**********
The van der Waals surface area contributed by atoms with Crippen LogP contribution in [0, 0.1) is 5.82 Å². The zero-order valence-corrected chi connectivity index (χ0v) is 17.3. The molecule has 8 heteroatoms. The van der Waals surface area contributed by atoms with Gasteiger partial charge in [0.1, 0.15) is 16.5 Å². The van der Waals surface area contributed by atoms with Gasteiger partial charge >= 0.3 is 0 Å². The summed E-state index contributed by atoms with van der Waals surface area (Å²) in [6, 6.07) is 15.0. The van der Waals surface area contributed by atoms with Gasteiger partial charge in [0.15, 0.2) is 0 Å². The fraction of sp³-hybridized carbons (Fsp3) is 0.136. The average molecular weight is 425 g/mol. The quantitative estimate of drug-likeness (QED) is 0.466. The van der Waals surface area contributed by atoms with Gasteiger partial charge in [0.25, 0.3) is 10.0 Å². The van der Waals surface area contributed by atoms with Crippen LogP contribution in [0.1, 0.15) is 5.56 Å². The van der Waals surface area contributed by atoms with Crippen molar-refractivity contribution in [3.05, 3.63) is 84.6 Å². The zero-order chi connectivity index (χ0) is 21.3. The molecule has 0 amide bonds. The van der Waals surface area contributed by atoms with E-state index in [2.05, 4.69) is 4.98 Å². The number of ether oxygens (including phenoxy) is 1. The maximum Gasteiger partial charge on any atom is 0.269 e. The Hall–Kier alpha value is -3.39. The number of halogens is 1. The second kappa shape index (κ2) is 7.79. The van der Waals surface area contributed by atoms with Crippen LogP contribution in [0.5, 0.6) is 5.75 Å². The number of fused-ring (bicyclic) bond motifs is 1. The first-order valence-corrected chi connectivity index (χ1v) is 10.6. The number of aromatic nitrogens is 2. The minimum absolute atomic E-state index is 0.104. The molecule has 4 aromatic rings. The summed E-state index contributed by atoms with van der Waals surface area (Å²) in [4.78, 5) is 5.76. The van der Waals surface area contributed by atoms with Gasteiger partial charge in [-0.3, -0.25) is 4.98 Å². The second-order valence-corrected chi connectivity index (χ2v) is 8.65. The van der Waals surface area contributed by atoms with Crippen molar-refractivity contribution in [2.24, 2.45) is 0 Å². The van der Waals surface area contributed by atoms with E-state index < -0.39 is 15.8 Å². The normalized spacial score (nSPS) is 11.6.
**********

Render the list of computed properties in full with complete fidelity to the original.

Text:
The van der Waals surface area contributed by atoms with Crippen LogP contribution in [0, 0.1) is 5.82 Å². The zero-order valence-corrected chi connectivity index (χ0v) is 17.3. The molecule has 8 heteroatoms. The van der Waals surface area contributed by atoms with Gasteiger partial charge in [0.1, 0.15) is 16.5 Å². The van der Waals surface area contributed by atoms with Gasteiger partial charge >= 0.3 is 0 Å². The summed E-state index contributed by atoms with van der Waals surface area (Å²) in [6, 6.07) is 15.0. The van der Waals surface area contributed by atoms with Gasteiger partial charge in [0.15, 0.2) is 0 Å². The fraction of sp³-hybridized carbons (Fsp3) is 0.136. The average molecular weight is 425 g/mol. The quantitative estimate of drug-likeness (QED) is 0.466. The van der Waals surface area contributed by atoms with Gasteiger partial charge in [0.25, 0.3) is 10.0 Å². The van der Waals surface area contributed by atoms with Crippen LogP contribution in [0.1, 0.15) is 5.56 Å². The van der Waals surface area contributed by atoms with Crippen molar-refractivity contribution in [3.05, 3.63) is 84.6 Å². The zero-order chi connectivity index (χ0) is 21.3. The molecule has 0 amide bonds. The van der Waals surface area contributed by atoms with E-state index in [2.05, 4.69) is 4.98 Å². The number of ether oxygens (including phenoxy) is 1. The maximum Gasteiger partial charge on any atom is 0.269 e. The Hall–Kier alpha value is -3.39. The number of halogens is 1. The second kappa shape index (κ2) is 7.79. The van der Waals surface area contributed by atoms with Crippen LogP contribution in [0.5, 0.6) is 5.75 Å². The number of fused-ring (bicyclic) bond motifs is 1. The first-order valence-corrected chi connectivity index (χ1v) is 10.6. The number of aromatic nitrogens is 2. The minimum absolute atomic E-state index is 0.104. The molecule has 4 aromatic rings. The summed E-state index contributed by atoms with van der Waals surface area (Å²) in [4.78, 5) is 5.76. The van der Waals surface area contributed by atoms with Gasteiger partial charge in [-0.3, -0.25) is 4.98 Å². The second-order valence-corrected chi connectivity index (χ2v) is 8.65. The van der Waals surface area contributed by atoms with Crippen molar-refractivity contribution in [2.24, 2.45) is 0 Å². The van der Waals surface area contributed by atoms with E-state index < -0.39 is 15.8 Å². The normalized spacial score (nSPS) is 11.6.